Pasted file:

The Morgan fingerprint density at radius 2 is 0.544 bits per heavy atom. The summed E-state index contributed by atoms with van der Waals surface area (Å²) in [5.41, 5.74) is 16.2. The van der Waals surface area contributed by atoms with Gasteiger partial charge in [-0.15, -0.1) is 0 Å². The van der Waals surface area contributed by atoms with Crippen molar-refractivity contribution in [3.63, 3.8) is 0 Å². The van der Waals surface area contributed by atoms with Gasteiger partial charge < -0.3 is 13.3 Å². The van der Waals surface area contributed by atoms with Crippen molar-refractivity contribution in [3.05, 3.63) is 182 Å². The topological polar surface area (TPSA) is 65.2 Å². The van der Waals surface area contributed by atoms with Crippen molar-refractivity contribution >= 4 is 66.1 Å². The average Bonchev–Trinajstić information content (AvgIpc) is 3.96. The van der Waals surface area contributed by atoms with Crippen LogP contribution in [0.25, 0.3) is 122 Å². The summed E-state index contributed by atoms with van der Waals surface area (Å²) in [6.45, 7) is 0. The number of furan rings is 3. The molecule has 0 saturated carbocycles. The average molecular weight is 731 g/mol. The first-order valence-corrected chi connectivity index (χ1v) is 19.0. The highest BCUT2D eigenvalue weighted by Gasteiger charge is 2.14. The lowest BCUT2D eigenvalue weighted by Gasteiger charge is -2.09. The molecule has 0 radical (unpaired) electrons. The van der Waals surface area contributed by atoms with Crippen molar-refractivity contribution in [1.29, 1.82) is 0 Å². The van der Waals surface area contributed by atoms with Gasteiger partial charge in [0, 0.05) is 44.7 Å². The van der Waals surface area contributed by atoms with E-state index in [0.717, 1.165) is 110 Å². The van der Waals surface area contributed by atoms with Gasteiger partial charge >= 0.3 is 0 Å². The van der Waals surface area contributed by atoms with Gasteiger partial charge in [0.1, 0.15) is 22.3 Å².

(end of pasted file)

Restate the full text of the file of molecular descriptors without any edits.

The Morgan fingerprint density at radius 2 is 0.544 bits per heavy atom. The summed E-state index contributed by atoms with van der Waals surface area (Å²) in [5.41, 5.74) is 16.2. The van der Waals surface area contributed by atoms with Gasteiger partial charge in [-0.15, -0.1) is 0 Å². The van der Waals surface area contributed by atoms with Crippen molar-refractivity contribution in [3.63, 3.8) is 0 Å². The van der Waals surface area contributed by atoms with Gasteiger partial charge < -0.3 is 13.3 Å². The van der Waals surface area contributed by atoms with Crippen molar-refractivity contribution in [3.05, 3.63) is 182 Å². The topological polar surface area (TPSA) is 65.2 Å². The van der Waals surface area contributed by atoms with Crippen molar-refractivity contribution >= 4 is 66.1 Å². The average Bonchev–Trinajstić information content (AvgIpc) is 3.96. The van der Waals surface area contributed by atoms with Crippen LogP contribution in [0.25, 0.3) is 122 Å². The summed E-state index contributed by atoms with van der Waals surface area (Å²) in [6.45, 7) is 0. The number of furan rings is 3. The molecule has 0 saturated carbocycles. The average molecular weight is 731 g/mol. The first-order valence-corrected chi connectivity index (χ1v) is 19.0. The highest BCUT2D eigenvalue weighted by Gasteiger charge is 2.14. The lowest BCUT2D eigenvalue weighted by Gasteiger charge is -2.09. The molecule has 0 radical (unpaired) electrons. The van der Waals surface area contributed by atoms with Crippen molar-refractivity contribution in [1.29, 1.82) is 0 Å². The van der Waals surface area contributed by atoms with Gasteiger partial charge in [0, 0.05) is 44.7 Å². The van der Waals surface area contributed by atoms with E-state index in [0.717, 1.165) is 110 Å². The van der Waals surface area contributed by atoms with Gasteiger partial charge >= 0.3 is 0 Å². The van der Waals surface area contributed by atoms with Gasteiger partial charge in [0.1, 0.15) is 22.3 Å².